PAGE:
Ambassador’s Remarks at an Event Organized by the Principals of Rome-Based Agencies of the United Nations

Remarks by U.S. Ambassador to South Sudan Michael J. Adler at an Event Organized by the Principals of Rome-Based Agencies of the United Nations – the Food and Agriculture Organization of the United Nations (FAO), the International Fund for Agricultural Development (IFAD) and the World Food Programme (WFP) during their Official Visit to South Sudan at a Meeting with the International Community

Juba, August 1, 2023

Director General Qu, Executive Director Ambassador McCain, President Lario,

I warmly welcome and deeply appreciate your visit.  Thank you for arranging your busy schedules to travel here together; it sends a powerful message of coordination and partnership in the international effort to provide humanitarian assistance to the people of South Sudan.

Our appreciation for your agencies’ work in South Sudan reflects recognition of the many other demands on your resources in other parts of the region and the world.

It also reflects acknowledgement that South Sudan presents among the world’s most challenging environments in which to provide assistance.  More than 130 aid workers have been killed in this country since 2013.

The United States has provided assistance to the people of South Sudan for decades, starting long before this country achieved independence.  We remain the largest donor and provided more than $1 billion last year to assist the people of South Sudan.

We have not engaged in this effort alone, but in partnership with many other international donors who are represented in this room.

Our humanitarian assistance is needs-based, but that should not lead us to overlook the primary basis for these needs.

Mention could be made of a range of factors that lead to increased need including the returnee and refugee flows from Sudan, as well as climate shocks.

However, the driving factors are those that are in the hands of the transitional government to address.  These include corruption and the lack of transitional government use of public revenue to respond to humanitarian needs.

These factors also include subnational violence, lack of accountability for human rights violations – including gender-based violence – and failure to meet commitments made in the 2018 peace agreement.

Some say that the time has come to shift away from humanitarian assistance to more traditional development assistance, including strengthening government capacity and government-led implementation of assistance programs.

As a theory, this may make sense in other places, and it is my deepest wish that such an approach will someday be feasible here.  However, it is incumbent upon the transitional government to first create an environment that is conducive to development assistance and investment for this shift to take place, so that donors and investors can more effectively help the South Sudanese people.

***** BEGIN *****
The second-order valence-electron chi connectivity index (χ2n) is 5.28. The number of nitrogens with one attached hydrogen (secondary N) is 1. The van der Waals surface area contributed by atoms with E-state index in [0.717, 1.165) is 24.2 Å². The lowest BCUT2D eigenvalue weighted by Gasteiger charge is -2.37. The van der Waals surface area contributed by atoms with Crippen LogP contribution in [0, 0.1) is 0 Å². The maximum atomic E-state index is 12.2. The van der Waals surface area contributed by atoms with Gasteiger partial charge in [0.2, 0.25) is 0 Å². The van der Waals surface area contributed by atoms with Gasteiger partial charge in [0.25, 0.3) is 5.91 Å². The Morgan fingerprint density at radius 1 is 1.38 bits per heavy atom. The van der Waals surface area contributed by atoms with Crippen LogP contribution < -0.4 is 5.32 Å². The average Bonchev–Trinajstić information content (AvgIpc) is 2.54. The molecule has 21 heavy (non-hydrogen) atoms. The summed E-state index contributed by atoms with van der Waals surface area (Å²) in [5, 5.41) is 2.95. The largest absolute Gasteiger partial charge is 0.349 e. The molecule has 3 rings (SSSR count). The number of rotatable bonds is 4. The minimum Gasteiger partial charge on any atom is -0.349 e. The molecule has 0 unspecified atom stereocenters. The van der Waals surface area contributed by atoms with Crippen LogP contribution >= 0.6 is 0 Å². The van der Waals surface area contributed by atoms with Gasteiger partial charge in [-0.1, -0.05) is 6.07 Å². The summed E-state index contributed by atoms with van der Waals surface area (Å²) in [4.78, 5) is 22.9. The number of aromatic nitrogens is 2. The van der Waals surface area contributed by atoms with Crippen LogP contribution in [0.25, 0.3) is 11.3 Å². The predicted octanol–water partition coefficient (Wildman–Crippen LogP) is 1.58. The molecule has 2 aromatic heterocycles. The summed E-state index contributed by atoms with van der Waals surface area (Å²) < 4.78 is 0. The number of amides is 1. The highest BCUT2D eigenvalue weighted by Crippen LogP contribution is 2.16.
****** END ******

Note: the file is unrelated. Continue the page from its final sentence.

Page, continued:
Regrettably, such an environment does not yet exist.  It will not exist until the transitional government takes steps to meet peace commitments, address human rights violations and corruption, and establish transparency in the use of public revenue including from the oil sector, which accounts for the vast majority of national resources.

The transitional government has a responsibility to provide basic services to its citizens.  This includes consistent and timely payment of employees in the public sector, such as health workers, teachers, and security forces, in a transparent and accountable manner.  It includes increasing its contribution to the health sector beyond the current level of two percent.  The transitional government must also increase its contribution to humanitarian assistance to its people who are in greatest need.

In the South Sudan context, it is misleading to frame the challenge facing us purely in terms of a peace-humanitarian-development nexus.  In some developing countries, that framework may apply.  Here, we need to focus first on the peace-humanitarian-governance nexus.  By governance, I mean government responsibility, accountability, and transparency.

To do otherwise is to pursue a recipe for continued dependency and weakening of the prospects for the future we all wish for the South Sudanese people: a future of peace, democracy, and prosperity.

Just as the transitional government must be accountable to the South Sudanese people, we donors must hold ourselves accountable to our taxpayers back home, and we must consider people in dire need in other countries for whom adequate resources are not available.

I need to be clear.  Under current conditions, governance challenges in South Sudan will not be solved through donor assistance directly to state institutions.  Decades of war and a difficult history have indeed resulted in institutional challenges.  However, we miss the point when we overuse the phrase “weak institutions” when the fundamental problem is mismanagement of public revenue and corruption and the harmful effects this has on public and private sector investment.  It is important to be intellectually honest about which problem we are dealing with.  Speaking hypothetically and from a global perspective, we can say that direct assistance to governments may help address weak institutions.  However, in this context, we can say with far greater confidence that direct assistance worsens corruption and mismanagement.

It is also vitally important that all of us work together to better safeguard donors’ investments in humanitarian and development assistance against diversion and elite capture.

We must work together to increase efforts to reduce the risks of fraud, waste, and abuse especially when we see extensive illegal networks of road and riverine checkpoints, looting of warehouses, and attacks on humanitarian convoys.

I look forward to today’s discussion.

Thank you.